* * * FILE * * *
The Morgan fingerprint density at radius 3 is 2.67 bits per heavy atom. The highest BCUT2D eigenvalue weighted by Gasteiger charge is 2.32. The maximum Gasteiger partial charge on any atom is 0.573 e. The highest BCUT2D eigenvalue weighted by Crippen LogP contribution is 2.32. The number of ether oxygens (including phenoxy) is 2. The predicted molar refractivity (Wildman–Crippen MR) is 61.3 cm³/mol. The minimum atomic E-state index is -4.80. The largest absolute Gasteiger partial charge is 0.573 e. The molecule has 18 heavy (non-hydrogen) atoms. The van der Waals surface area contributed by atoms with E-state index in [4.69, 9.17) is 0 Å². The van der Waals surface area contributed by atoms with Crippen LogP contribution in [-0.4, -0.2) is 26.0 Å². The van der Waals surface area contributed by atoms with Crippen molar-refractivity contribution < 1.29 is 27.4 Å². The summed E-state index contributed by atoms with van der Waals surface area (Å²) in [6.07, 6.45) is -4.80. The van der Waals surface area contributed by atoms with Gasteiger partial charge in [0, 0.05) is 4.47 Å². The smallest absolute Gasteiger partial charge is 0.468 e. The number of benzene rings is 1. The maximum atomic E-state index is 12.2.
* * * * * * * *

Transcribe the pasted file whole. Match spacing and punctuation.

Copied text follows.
The Morgan fingerprint density at radius 3 is 2.67 bits per heavy atom. The highest BCUT2D eigenvalue weighted by Gasteiger charge is 2.32. The maximum Gasteiger partial charge on any atom is 0.573 e. The highest BCUT2D eigenvalue weighted by Crippen LogP contribution is 2.32. The number of ether oxygens (including phenoxy) is 2. The predicted molar refractivity (Wildman–Crippen MR) is 61.3 cm³/mol. The minimum atomic E-state index is -4.80. The largest absolute Gasteiger partial charge is 0.573 e. The molecule has 18 heavy (non-hydrogen) atoms. The van der Waals surface area contributed by atoms with E-state index in [4.69, 9.17) is 0 Å². The van der Waals surface area contributed by atoms with Crippen LogP contribution in [-0.4, -0.2) is 26.0 Å². The van der Waals surface area contributed by atoms with Crippen molar-refractivity contribution < 1.29 is 27.4 Å². The summed E-state index contributed by atoms with van der Waals surface area (Å²) in [6.07, 6.45) is -4.80. The van der Waals surface area contributed by atoms with Gasteiger partial charge in [0, 0.05) is 4.47 Å². The smallest absolute Gasteiger partial charge is 0.468 e. The number of benzene rings is 1. The maximum atomic E-state index is 12.2.